Having appeared as a guest conductor throughout the world, Craig Kirchhoff brings a deep understanding of both traditional and contemporary literature to his sessions, including one titled "Score Study: A Different Perspective." With a celebrated teaching career spanning decades, Kirchhoff is professor emeritus of conducting at the University of Minnesota and remains true to his mission of changing lives through the experience of making music.
Whether conducting a group of professionals or students, Jerry Junkin is committed to ensuring that musicians under his baton make an emotional connection to the music. This comes, in part, as a result of choosing the exact, right piece of repertoire for the ensemble, as well as delving into the intent of the composer to discover the inspiration for the work.
Students, leadership, excellence and passion — the core of Barry Houser's teaching, as well as his working with directors, is based on the intermingling of these four components.
Jeffrey Grogran is an internationally known conductor and teacher who is dedicated to pursuing his craft and sharing the joy of musical excellence with young musicians. His early teaching experience taught him the importance of "getting to work," teaching grades 6-12 in a very small town.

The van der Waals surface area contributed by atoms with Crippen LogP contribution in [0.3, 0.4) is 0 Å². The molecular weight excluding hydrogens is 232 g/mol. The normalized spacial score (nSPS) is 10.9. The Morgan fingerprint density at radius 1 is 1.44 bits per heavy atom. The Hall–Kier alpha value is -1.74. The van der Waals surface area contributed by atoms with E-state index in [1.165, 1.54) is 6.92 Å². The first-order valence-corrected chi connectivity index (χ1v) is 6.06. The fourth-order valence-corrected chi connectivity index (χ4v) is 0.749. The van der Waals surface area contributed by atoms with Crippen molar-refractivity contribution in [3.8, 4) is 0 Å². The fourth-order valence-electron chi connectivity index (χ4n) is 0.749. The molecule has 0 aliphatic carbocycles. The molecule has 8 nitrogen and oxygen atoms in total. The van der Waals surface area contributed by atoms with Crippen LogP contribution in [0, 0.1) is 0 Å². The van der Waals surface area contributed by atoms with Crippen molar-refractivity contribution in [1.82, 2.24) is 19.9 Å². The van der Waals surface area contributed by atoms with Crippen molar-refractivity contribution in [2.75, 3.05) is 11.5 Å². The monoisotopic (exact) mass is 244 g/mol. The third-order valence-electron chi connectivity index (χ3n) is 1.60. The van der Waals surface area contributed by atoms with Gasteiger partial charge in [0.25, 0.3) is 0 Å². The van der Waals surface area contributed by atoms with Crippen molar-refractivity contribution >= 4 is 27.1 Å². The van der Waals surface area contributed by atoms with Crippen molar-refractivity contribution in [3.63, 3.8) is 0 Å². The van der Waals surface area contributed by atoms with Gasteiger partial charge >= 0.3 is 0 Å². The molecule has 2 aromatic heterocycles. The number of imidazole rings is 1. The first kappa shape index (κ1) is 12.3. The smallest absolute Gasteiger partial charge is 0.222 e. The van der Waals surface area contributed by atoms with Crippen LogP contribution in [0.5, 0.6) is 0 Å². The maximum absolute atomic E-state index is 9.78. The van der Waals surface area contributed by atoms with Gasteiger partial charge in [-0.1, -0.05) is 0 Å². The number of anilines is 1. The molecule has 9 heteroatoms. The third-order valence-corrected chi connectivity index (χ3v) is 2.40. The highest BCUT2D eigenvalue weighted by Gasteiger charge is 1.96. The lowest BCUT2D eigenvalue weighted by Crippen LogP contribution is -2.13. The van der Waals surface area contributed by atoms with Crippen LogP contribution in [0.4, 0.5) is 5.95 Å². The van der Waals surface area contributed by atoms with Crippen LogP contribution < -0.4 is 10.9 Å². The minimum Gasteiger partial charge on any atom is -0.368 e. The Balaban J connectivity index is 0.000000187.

Inspired by his own high school band director, Larry Gookin's primary focus when conducting wind bands of any level is for the performers to "say something." Mere perfection of the technical aspects of performance is simply not enough — the musicians must make a personal connection to the music, which results in an expressive, musical presentation. Only then will the ensemble members truly experience the performance as opposed to presenting the performance. Audience members are greatly impacted by this experience, as well.